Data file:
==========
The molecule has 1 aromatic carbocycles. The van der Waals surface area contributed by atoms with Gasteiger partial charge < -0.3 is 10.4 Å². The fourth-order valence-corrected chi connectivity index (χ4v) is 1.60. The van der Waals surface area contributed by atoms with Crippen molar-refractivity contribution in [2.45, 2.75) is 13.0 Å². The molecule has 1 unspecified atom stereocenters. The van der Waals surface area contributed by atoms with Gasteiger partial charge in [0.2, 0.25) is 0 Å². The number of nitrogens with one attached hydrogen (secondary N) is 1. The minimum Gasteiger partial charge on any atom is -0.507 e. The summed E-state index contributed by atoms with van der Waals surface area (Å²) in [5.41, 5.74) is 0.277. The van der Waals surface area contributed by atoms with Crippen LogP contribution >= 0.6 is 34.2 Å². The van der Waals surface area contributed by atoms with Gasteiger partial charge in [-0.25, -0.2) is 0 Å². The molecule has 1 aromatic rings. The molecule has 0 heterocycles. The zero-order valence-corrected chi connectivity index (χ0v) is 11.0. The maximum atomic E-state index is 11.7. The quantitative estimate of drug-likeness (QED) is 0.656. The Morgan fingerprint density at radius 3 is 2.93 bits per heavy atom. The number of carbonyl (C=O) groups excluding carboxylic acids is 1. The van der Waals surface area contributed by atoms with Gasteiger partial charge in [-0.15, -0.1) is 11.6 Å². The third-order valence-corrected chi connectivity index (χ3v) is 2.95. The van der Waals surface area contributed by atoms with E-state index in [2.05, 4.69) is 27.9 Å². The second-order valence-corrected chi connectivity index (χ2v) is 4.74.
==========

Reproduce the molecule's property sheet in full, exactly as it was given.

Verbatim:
The molecule has 1 aromatic carbocycles. The van der Waals surface area contributed by atoms with Gasteiger partial charge < -0.3 is 10.4 Å². The fourth-order valence-corrected chi connectivity index (χ4v) is 1.60. The van der Waals surface area contributed by atoms with Crippen molar-refractivity contribution in [2.45, 2.75) is 13.0 Å². The molecule has 1 unspecified atom stereocenters. The van der Waals surface area contributed by atoms with Gasteiger partial charge in [0.2, 0.25) is 0 Å². The number of nitrogens with one attached hydrogen (secondary N) is 1. The minimum Gasteiger partial charge on any atom is -0.507 e. The summed E-state index contributed by atoms with van der Waals surface area (Å²) in [5.41, 5.74) is 0.277. The van der Waals surface area contributed by atoms with Crippen LogP contribution >= 0.6 is 34.2 Å². The van der Waals surface area contributed by atoms with Gasteiger partial charge in [-0.25, -0.2) is 0 Å². The molecule has 1 aromatic rings. The molecule has 0 heterocycles. The zero-order valence-corrected chi connectivity index (χ0v) is 11.0. The maximum atomic E-state index is 11.7. The quantitative estimate of drug-likeness (QED) is 0.656. The Morgan fingerprint density at radius 3 is 2.93 bits per heavy atom. The number of carbonyl (C=O) groups excluding carboxylic acids is 1. The van der Waals surface area contributed by atoms with Gasteiger partial charge in [-0.15, -0.1) is 11.6 Å². The third-order valence-corrected chi connectivity index (χ3v) is 2.95. The van der Waals surface area contributed by atoms with E-state index in [2.05, 4.69) is 27.9 Å². The second-order valence-corrected chi connectivity index (χ2v) is 4.74.